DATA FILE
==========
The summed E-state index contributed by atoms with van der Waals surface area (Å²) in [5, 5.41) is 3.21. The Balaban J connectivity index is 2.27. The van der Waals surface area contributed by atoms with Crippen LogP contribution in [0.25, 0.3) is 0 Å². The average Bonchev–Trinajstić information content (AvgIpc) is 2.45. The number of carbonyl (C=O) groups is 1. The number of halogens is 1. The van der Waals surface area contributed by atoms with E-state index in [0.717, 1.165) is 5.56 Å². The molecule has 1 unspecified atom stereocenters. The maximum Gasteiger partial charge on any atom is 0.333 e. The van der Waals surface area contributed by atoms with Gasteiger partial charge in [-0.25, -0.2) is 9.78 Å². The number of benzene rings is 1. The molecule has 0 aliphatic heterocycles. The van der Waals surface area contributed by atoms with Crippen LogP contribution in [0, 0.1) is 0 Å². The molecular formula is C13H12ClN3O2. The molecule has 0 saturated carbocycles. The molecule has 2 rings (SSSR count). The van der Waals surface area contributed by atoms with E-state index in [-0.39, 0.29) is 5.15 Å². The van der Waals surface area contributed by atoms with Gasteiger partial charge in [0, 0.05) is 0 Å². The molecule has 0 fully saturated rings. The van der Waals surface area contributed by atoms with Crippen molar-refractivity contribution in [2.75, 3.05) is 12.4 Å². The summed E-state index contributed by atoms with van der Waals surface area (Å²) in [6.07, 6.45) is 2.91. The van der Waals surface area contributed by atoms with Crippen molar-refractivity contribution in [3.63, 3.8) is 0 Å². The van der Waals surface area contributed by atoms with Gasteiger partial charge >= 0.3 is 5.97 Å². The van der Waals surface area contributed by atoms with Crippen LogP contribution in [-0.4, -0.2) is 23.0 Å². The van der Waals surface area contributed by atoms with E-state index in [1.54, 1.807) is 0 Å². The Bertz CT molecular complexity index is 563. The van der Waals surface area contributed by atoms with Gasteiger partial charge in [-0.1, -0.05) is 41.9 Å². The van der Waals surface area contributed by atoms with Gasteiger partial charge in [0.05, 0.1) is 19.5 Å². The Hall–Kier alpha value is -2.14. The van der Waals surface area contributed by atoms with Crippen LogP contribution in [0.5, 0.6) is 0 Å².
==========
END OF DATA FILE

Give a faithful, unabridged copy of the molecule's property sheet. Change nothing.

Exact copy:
The summed E-state index contributed by atoms with van der Waals surface area (Å²) in [5, 5.41) is 3.21. The Balaban J connectivity index is 2.27. The van der Waals surface area contributed by atoms with Crippen LogP contribution in [0.25, 0.3) is 0 Å². The average Bonchev–Trinajstić information content (AvgIpc) is 2.45. The number of carbonyl (C=O) groups is 1. The number of halogens is 1. The van der Waals surface area contributed by atoms with E-state index in [0.717, 1.165) is 5.56 Å². The molecule has 1 unspecified atom stereocenters. The maximum Gasteiger partial charge on any atom is 0.333 e. The van der Waals surface area contributed by atoms with Gasteiger partial charge in [-0.25, -0.2) is 9.78 Å². The number of benzene rings is 1. The molecule has 0 aliphatic heterocycles. The van der Waals surface area contributed by atoms with Crippen LogP contribution in [0, 0.1) is 0 Å². The molecular formula is C13H12ClN3O2. The molecule has 0 saturated carbocycles. The molecule has 2 rings (SSSR count). The van der Waals surface area contributed by atoms with E-state index in [-0.39, 0.29) is 5.15 Å². The van der Waals surface area contributed by atoms with Gasteiger partial charge in [0, 0.05) is 0 Å². The molecule has 0 fully saturated rings. The van der Waals surface area contributed by atoms with Crippen molar-refractivity contribution in [2.75, 3.05) is 12.4 Å². The summed E-state index contributed by atoms with van der Waals surface area (Å²) in [6.07, 6.45) is 2.91. The van der Waals surface area contributed by atoms with Crippen molar-refractivity contribution in [3.63, 3.8) is 0 Å². The van der Waals surface area contributed by atoms with Gasteiger partial charge >= 0.3 is 5.97 Å². The van der Waals surface area contributed by atoms with Crippen LogP contribution in [-0.4, -0.2) is 23.0 Å². The van der Waals surface area contributed by atoms with E-state index in [1.54, 1.807) is 0 Å². The Bertz CT molecular complexity index is 563. The van der Waals surface area contributed by atoms with Gasteiger partial charge in [-0.1, -0.05) is 41.9 Å². The van der Waals surface area contributed by atoms with Gasteiger partial charge in [0.05, 0.1) is 19.5 Å². The Hall–Kier alpha value is -2.14. The van der Waals surface area contributed by atoms with Crippen LogP contribution in [0.5, 0.6) is 0 Å².